ChatGPT Aces MBA Exam Given by Wharton Professor

Published on
26/01/2023 11:48 AM
ChatGPT MBA

A new report by Pennsylvania’s Wharton School has revealed that OpenAI’s ChatGPT is perfectly capable of passing the final exam for the school’s MBA program. 

The study, entitled “Would ChatGPT3 Get a Wharton MBA?," said that the generative AI bot scored between a B- and a B when tasked with completing its Operations Management Course final exam, easily cracking many of the most challenging questions on the paper. 

Professor Christian Terweisch, who co-authored the research paper, said the bot’s grade demonstrated its remarkable ability to automate some of the skills of highly compensated knowledge workers,” such as analysts, managers and consultants. 

The chatbot did an “amazing job at basic operations management and process analysis questions including those that are based on case studies” he explained, with “excellent” explanations for every one of the problems it solved. 

The researcher also found that ChatGPT3 was “remarkably good at modifying its answers in response to human hints,” suggesting that the bot may have scored even higher on the exam with human intervention. 

But alone, he said it struggled with some basic questions. Terwiesch noted that Chat GPT3 at times made mistakes in relatively simple calculations at the “level of 6th-grade Math.”

It should be noted that the version of the model being used for the research appears to be outdated. The new model – ChatGPT 3.5 – was released in November and boasts even more impressive capabilities than its predecessor. 

The new model of ChatGPT has previously succeeded in fooling scientists with accurate human-like research paper summaries, planning a holiday, and even writing articles for tech outlet CNET without being noticed by readers. 

“This has important implications for business school education, including the need for exam policies, curriculum design focusing on collaboration between humans and AI, opportunities to simulate real-world decision-making processes, the need to teach creative problem solving, improved teaching productivity, and more,” Terwsich concluded in the report. 

A threat to education 

The findings arrive in a period of turmoil within education, with teachers, professors and administrators concerned about the implications of AI’s presence within educational institutions. 

Just a few days ago, researchers found that ChatGPT could easily pass several parts of the US Medical Licensing Exam, with results that were “comfortably within the passing range,” according to findings posted on preprint server medRxiv. 

Experts within the education sector have noted that students could easily use the technology to write essays and cheat on exams – and teachers won’t realise.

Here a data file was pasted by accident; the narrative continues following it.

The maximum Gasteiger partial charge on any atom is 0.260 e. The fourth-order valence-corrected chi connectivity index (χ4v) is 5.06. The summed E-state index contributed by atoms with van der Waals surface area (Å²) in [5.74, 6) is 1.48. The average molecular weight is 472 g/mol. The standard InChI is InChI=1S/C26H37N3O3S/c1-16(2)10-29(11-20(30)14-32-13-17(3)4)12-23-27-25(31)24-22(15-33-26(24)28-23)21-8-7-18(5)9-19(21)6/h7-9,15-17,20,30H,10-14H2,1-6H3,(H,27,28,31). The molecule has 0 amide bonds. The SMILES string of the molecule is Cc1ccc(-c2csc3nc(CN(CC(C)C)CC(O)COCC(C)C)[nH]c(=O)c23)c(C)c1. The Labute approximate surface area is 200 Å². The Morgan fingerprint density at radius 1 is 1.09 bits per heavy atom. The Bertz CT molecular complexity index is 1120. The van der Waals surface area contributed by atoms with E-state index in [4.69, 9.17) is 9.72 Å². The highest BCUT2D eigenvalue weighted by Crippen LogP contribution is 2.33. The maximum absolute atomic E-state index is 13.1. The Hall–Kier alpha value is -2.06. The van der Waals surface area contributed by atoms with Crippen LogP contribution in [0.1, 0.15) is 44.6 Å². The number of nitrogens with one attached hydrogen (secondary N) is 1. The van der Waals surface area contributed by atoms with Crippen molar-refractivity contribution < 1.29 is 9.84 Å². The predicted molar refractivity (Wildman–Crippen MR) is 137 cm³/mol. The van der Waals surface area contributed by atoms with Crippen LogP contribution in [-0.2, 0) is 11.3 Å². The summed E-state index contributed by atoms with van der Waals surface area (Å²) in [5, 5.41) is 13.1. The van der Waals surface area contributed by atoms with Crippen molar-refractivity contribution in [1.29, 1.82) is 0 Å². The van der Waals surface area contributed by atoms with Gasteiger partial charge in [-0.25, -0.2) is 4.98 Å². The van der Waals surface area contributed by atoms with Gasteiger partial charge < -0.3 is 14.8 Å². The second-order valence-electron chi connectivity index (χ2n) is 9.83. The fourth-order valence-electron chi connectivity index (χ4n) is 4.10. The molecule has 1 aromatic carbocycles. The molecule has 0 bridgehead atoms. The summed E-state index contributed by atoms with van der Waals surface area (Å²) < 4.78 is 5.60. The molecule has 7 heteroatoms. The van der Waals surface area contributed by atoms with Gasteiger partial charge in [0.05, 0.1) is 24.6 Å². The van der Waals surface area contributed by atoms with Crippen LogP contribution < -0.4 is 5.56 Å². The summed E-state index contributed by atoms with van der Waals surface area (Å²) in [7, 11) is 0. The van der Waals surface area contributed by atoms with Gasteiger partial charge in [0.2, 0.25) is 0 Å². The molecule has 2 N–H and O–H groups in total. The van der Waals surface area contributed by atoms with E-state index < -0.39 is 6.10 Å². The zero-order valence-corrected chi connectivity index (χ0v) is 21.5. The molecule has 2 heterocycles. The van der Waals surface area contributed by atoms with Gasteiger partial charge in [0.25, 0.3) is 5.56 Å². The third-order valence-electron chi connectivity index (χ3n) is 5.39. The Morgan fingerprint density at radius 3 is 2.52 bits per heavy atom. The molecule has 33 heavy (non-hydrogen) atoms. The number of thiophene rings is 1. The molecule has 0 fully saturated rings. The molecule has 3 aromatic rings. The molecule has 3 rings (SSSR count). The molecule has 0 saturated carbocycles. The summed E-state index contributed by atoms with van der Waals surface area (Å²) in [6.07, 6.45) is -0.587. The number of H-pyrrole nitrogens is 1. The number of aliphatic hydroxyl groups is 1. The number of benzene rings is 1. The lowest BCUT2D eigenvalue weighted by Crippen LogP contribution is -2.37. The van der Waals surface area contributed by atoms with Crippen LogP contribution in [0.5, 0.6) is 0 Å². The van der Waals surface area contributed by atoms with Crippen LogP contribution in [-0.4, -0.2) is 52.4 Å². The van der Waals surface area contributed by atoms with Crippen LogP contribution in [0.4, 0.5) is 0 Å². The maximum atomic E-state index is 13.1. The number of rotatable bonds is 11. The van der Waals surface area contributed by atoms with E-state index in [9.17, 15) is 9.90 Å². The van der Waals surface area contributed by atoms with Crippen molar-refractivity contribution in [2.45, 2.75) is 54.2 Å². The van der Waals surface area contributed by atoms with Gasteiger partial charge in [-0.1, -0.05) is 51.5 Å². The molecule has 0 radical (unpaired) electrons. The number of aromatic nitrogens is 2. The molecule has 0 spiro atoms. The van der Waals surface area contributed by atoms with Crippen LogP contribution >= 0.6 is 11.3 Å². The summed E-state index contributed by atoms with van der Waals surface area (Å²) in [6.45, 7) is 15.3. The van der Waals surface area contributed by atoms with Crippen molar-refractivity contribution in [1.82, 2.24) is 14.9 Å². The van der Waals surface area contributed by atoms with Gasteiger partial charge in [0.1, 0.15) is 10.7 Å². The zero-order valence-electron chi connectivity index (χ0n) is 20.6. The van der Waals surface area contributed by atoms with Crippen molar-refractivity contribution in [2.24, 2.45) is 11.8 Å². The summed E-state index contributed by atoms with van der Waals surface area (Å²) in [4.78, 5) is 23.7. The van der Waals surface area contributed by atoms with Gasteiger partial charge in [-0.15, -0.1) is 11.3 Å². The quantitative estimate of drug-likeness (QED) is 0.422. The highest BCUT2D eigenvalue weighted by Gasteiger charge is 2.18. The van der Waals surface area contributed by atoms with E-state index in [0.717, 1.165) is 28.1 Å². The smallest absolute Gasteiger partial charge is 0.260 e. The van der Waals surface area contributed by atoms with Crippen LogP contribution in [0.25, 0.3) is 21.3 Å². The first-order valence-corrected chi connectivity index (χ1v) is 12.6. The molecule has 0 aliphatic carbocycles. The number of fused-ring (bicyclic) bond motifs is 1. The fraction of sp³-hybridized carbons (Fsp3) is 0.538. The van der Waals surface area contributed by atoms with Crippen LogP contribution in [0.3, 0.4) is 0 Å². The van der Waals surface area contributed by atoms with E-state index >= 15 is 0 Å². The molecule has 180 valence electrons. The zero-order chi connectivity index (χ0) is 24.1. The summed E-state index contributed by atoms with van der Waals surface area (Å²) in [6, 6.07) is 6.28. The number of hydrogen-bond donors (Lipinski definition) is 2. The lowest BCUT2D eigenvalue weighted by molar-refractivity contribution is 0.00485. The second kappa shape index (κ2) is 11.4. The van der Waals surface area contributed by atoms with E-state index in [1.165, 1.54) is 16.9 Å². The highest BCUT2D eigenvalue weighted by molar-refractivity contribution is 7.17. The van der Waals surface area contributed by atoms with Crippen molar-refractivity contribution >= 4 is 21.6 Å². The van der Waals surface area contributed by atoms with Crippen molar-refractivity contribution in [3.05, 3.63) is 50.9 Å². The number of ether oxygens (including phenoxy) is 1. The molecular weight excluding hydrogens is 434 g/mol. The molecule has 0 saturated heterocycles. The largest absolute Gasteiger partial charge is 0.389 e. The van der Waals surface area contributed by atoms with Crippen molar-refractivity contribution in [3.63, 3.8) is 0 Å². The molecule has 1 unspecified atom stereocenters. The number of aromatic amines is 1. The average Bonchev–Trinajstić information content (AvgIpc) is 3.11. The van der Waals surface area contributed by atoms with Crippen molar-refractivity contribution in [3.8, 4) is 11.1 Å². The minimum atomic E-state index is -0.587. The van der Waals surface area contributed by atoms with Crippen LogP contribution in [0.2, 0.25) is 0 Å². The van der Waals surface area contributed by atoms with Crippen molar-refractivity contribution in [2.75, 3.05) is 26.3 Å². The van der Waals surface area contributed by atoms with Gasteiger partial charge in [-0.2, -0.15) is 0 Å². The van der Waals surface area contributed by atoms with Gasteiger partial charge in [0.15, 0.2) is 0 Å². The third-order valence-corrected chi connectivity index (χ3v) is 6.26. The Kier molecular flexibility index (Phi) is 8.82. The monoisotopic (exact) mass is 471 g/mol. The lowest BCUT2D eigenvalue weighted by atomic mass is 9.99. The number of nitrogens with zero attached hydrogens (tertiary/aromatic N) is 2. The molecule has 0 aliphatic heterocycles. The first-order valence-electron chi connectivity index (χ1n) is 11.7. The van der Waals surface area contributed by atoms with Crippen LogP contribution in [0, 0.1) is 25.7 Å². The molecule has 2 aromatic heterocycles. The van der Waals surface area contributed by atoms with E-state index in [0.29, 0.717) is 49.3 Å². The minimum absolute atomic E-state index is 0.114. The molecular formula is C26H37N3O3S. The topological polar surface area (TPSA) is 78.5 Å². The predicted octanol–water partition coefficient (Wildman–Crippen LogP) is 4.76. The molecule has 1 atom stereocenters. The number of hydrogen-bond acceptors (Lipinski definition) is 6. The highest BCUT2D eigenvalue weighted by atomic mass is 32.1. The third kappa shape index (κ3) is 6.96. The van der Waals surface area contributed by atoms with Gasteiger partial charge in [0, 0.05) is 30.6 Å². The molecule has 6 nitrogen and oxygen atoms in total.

“I’m one of the alarmists,” Professor Jerry Davis at the University of Michigan’s Ross Business School told the Financial Times in response to AI's recent emergence in the education space. 

“Our whole enterprise in education is being challenged by this, and it’s only going to get more challenging. Time for a top-to-bottom rethink,” he added. 

To read more about how AI is affecting the enterprise world, visit our AI in the Enterprise Page. 

Many institutions have already begun implementing procedures to prevent the tool from infiltrating classroom procedures, while developers scramble to create AI software capable of detecting ChatGPT-written responses. 

“We are having serious discussions and a working group is analysing the implications of ChatGPT and other similar tools that we know our resourceful and inventive students are using, and we will be formulating policies around that soon,” Francisco Veloso, dean of Imperial College Business School in London, explained. 

Is it time for AI-enabled education? 

While some educators call for new measures to prevent ChatGPT from entering education, many experts see AI as a way to bring innovation to the classroom. 

At the end of his study, Dr Terweisch argues that AI tools like ChatGPT could prove invaluable assets for the future of education. He calls for professors to be mindful and open to the potential of AI systems in the classroom. 

“An elementary school student still needs to learn that 7 x 7=49 and that the capital of Pennsylvania is Harrisburg, even though calculators have been widely used for over 50 years and students can use Google or Wikipedia to find answers for most factual questions,” he wrote.

Experts ad AI optimists have long called for educational institutions – from elementary to higher – to adopt a new curriculum that utilises rather than vilifies advances in technological innovation. 

“AI is NOT replacing doctors, lawyers, or business professionals. “It’s a tool that could make each better if used properly. Dr Jonathan Snow, Founder & COO of The Snow Agency explained in a tweet.  

“Don’t fear technology. Learn to use it,” he added. 

The education system in many parts of the world is centred around grades and qualifications, but experts believe with the advancement of technology, the grading system needs to be replaced with a system that emphasises growth rather than results.

“It's time to reform education systems so that students value learning more than the system values grades and curiosity, critical thinking and problem-solving more than recall and memorisation, Prof. Dr Naseem Naqvi MBE explained in a LinkedIn post.

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